Families Challenged to Help Knock Out Opioid Abuse Nov. 9

NOTE: Please consider a digital subscription or contribution. For more coverage, subscribe to our daily newsletter.

TRENTON - Oct. 1 marked the beginning of National Medicine Abuse Awareness Month, and the Partnership for a Drug-Free New Jersey (PDFNJ) is raising awareness about prescription opioids and their links to heroin and fentanyl through Knock Out Opioid Abuse Day Oct. 6.

According to a release from PDFNJ, an estimated 52 million, or 20%, of people ages 12 and older have used prescription drugs for non-medical reasons at least once in their lifetimes. In 2020, more than 3,000 people in New Jersey died of a drug overdose, a majority of which involved some form of opioid.

Thousands of New Jersey residents will be taking part virtually in Knock Out Opioid Abuse Day, designated as a permanent day of prevention education and awareness designed to shine a light on the opioid crisis impacting thousands of New Jersey residents and families. Due to the Covid pandemic, this year’s event will take place almost exclusively in a virtual format, with New Jersey residents, businesses and organizations sharing prevention messages through social media, websites, email and more.

“The goal is to raise awareness of the link between prescribed opioids and heroin and fentanyl overdoses and deaths in our state, to reduce stigma, and encourage support for those in recovery from substance use disorder,” stated Angelo Valente, executive director, Partnership for a Drug-Free New Jersey. “I encourage all New Jerseyans to visit the Knock Out Opioid Abuse Day website to learn more about what you can do to educate fellow residents and your community about the dangers associated with opioids. Taking a few moments to spread these important messages of awareness and prevention can help to save a life.”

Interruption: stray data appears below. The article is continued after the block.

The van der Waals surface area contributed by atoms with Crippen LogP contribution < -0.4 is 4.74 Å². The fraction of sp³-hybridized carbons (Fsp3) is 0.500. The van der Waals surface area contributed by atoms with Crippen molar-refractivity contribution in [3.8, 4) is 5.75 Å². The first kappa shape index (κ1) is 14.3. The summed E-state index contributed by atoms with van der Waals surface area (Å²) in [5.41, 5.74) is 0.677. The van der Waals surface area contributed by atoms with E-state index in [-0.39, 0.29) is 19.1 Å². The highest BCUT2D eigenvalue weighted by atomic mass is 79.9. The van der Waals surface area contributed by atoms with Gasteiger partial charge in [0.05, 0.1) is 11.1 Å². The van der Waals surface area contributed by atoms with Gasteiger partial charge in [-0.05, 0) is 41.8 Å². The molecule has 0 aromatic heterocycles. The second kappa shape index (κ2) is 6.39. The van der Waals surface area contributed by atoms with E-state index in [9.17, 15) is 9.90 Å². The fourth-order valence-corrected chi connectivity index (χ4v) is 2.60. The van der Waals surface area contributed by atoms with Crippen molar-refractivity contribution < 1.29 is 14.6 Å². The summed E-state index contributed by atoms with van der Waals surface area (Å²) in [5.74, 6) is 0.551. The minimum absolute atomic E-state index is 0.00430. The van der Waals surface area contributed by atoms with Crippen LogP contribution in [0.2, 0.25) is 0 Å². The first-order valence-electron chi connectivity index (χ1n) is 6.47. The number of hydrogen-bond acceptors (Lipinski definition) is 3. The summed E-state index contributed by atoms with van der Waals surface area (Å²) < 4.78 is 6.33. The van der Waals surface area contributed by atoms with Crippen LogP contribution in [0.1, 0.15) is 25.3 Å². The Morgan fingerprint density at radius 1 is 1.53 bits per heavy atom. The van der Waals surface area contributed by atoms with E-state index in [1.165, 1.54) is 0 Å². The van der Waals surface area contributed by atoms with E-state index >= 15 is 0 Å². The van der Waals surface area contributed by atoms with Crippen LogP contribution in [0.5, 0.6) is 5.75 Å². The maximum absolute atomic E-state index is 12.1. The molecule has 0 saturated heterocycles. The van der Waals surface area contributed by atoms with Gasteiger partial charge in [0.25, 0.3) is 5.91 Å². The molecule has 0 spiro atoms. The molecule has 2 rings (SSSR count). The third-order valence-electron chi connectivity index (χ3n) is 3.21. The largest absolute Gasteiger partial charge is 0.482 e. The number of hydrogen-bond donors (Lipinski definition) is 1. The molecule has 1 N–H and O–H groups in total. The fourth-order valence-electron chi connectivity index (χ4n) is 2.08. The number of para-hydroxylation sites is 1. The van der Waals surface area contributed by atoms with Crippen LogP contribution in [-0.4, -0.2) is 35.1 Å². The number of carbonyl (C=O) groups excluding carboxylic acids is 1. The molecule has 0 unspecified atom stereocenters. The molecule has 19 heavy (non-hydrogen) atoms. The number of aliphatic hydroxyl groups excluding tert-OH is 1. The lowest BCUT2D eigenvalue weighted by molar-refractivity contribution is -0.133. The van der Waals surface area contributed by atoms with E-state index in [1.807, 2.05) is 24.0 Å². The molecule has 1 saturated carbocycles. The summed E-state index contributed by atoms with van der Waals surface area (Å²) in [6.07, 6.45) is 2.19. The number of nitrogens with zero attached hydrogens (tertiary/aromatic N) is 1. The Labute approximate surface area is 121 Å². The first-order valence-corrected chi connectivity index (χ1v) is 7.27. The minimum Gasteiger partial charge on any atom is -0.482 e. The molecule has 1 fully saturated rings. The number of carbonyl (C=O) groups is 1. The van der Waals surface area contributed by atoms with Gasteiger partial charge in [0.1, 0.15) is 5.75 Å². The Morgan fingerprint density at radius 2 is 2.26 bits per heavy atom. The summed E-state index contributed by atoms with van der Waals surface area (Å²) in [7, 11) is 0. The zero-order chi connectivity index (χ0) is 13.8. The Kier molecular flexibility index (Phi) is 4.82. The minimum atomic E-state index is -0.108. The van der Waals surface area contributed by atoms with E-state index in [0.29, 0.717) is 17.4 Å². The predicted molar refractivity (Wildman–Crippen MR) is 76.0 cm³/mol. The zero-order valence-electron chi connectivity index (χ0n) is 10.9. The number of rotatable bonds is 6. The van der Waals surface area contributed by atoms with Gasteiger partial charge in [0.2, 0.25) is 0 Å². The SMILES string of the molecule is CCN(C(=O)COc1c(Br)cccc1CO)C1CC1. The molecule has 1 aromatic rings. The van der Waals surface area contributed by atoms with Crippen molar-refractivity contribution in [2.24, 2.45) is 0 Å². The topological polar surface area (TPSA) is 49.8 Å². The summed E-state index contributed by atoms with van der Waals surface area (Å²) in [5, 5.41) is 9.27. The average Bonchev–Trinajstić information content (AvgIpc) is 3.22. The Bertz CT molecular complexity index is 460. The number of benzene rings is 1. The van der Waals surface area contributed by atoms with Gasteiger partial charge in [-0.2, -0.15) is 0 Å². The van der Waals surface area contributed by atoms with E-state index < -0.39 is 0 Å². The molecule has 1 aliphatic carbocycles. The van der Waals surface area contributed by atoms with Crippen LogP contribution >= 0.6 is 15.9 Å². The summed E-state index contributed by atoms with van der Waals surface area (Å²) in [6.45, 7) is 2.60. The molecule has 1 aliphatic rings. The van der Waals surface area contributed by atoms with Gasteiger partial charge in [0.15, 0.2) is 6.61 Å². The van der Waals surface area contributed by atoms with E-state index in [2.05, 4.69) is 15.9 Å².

PDFNJ will host a Knock Out Opioid Abuse Day learning series webinar, “Knock Out Opioid Abuse Day: How You Can Help Fight the Opioid Epidemic,” at 11 a.m. Oct. 6. The keynote speaker will be Jamie Mells, Ph.D., lieutenant commander, U.S. Public Health Service Overdose Data to Action Coordinator, Centers for Disease Control and Prevention.

Get 'The Wrap', a new way to get the news.

We wrap up the news from the Shore you love, and deliver it to your inbox, weekly.